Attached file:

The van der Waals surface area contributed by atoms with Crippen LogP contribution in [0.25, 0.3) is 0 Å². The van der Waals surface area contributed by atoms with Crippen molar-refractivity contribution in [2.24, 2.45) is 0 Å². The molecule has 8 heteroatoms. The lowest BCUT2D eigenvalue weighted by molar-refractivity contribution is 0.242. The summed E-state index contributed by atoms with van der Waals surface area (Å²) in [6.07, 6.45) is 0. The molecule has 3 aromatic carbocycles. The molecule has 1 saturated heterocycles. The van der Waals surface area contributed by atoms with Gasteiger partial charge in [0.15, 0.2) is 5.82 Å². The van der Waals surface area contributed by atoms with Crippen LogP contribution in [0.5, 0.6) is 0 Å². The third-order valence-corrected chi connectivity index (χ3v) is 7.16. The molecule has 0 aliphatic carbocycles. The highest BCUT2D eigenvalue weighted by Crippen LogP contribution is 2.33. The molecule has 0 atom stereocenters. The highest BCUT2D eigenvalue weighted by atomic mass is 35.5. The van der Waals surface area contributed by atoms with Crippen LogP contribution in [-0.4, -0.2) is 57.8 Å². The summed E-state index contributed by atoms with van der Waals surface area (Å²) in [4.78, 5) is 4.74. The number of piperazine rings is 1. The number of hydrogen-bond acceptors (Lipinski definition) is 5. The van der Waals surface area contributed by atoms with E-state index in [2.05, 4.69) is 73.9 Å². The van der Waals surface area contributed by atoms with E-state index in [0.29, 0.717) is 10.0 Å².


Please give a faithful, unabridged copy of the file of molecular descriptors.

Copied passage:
The van der Waals surface area contributed by atoms with Crippen LogP contribution in [0.25, 0.3) is 0 Å². The van der Waals surface area contributed by atoms with Crippen molar-refractivity contribution in [2.24, 2.45) is 0 Å². The molecule has 8 heteroatoms. The lowest BCUT2D eigenvalue weighted by molar-refractivity contribution is 0.242. The summed E-state index contributed by atoms with van der Waals surface area (Å²) in [6.07, 6.45) is 0. The molecule has 3 aromatic carbocycles. The molecule has 1 saturated heterocycles. The van der Waals surface area contributed by atoms with Gasteiger partial charge in [0.15, 0.2) is 5.82 Å². The van der Waals surface area contributed by atoms with Crippen LogP contribution in [0.5, 0.6) is 0 Å². The third-order valence-corrected chi connectivity index (χ3v) is 7.16. The molecule has 0 aliphatic carbocycles. The highest BCUT2D eigenvalue weighted by Crippen LogP contribution is 2.33. The molecule has 0 atom stereocenters. The highest BCUT2D eigenvalue weighted by atomic mass is 35.5. The van der Waals surface area contributed by atoms with Crippen LogP contribution in [-0.4, -0.2) is 57.8 Å². The summed E-state index contributed by atoms with van der Waals surface area (Å²) in [4.78, 5) is 4.74. The number of piperazine rings is 1. The number of hydrogen-bond acceptors (Lipinski definition) is 5. The van der Waals surface area contributed by atoms with E-state index in [2.05, 4.69) is 73.9 Å². The van der Waals surface area contributed by atoms with E-state index in [0.29, 0.717) is 10.0 Å².